Wood poles and posts are used for various types of construction, including flagpoles, utility poles, and framing for buildings. These employ preservatively treated round poles or posts with square or rectangular cross sections that are set into the ground as columns. The ground furnishes vertical and horizontal support and prevents rotation at the base.
Post frame construction is used extensively in agricultural buildings and in many commercial and industrial building applications.
In buildings with post frame and pole construction, a bracing system is often provided at the top of the poles or posts to reduce bending moments at the base and to distribute loads. Design of buildings supported by poles or posts without bracing requires good knowledge of soil conditions, to eliminate excessive deflection or sidesway. For allowable foundation and lateral pressures, see the applicable building code.
Bearing values under the base of the vertical load-carrying elements should be checked. For backfilling the holes, well-tamped native soil, sand, or gravel may be satisfactory, but concrete or soil cement is more effective. Concrete fill reduces the required embedment depth and improves bearing capacity by increasing the skinfriction area of the pole.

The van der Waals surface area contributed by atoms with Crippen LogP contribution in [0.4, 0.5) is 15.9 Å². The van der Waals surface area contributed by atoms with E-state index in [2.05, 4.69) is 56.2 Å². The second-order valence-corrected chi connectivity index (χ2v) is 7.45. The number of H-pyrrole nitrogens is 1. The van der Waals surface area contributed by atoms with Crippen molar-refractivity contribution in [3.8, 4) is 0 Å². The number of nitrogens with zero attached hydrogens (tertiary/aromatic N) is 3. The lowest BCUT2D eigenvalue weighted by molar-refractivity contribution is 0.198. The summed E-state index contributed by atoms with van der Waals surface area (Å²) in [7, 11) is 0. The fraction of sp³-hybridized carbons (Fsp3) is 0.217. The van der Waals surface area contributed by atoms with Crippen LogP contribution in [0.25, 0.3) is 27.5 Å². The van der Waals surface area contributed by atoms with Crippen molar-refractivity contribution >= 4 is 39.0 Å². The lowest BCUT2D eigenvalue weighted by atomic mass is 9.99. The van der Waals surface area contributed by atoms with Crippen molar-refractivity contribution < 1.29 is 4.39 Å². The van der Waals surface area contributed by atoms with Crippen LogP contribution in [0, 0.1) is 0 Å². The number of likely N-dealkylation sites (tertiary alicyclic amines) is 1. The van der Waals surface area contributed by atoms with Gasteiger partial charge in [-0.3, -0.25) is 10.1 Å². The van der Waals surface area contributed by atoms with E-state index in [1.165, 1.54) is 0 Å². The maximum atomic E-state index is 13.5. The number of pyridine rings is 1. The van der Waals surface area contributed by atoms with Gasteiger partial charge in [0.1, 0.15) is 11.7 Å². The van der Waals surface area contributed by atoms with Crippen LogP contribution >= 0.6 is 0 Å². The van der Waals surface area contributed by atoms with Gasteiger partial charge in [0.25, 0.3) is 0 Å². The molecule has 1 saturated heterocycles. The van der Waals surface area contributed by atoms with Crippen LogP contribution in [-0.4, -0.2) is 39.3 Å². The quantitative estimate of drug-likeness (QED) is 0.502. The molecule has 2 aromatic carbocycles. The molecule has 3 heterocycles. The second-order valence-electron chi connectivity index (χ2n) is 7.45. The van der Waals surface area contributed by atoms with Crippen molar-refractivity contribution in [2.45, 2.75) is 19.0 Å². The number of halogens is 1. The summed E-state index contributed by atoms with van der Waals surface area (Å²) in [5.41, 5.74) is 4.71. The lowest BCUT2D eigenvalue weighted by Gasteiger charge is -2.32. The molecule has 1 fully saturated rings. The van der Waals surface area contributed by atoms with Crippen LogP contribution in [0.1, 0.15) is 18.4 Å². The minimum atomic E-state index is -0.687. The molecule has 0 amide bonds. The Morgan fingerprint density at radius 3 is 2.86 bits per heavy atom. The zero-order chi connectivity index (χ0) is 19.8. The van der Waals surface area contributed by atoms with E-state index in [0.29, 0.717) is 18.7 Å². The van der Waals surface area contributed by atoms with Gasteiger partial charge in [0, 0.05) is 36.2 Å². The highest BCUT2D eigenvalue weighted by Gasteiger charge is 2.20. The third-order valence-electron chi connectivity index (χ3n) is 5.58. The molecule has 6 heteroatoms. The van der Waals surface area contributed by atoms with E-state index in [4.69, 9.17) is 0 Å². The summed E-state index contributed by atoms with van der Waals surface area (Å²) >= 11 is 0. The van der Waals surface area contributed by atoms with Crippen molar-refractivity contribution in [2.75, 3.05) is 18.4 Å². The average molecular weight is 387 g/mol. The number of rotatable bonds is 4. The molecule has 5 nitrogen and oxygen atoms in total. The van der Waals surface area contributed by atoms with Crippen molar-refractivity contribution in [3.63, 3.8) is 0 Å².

Concrete footings used to increase bearing capacity under the base of posts should be designed to withstand the punching shear of the posts and bending moments.
Thickness of concrete footings should be at least 12 in. Consideration should be given to use of concrete footings even in firm soils, such as hard dry clay, coarse firm sand, or gravel.
Methods for calculating required depth of embedment of poles and posts is provided in Post and Pole Foundation Design, ASAE Engineering Practice, EP 486, American Society of Agricultural Engineers, St. Joseph, Mich.
Table 10.39 gives allowable stresses for treated poles. Table 10.40 lists standard dimensions for Douglas fir and southern pine poles, and Table 10.41 gives safe concentric column loads.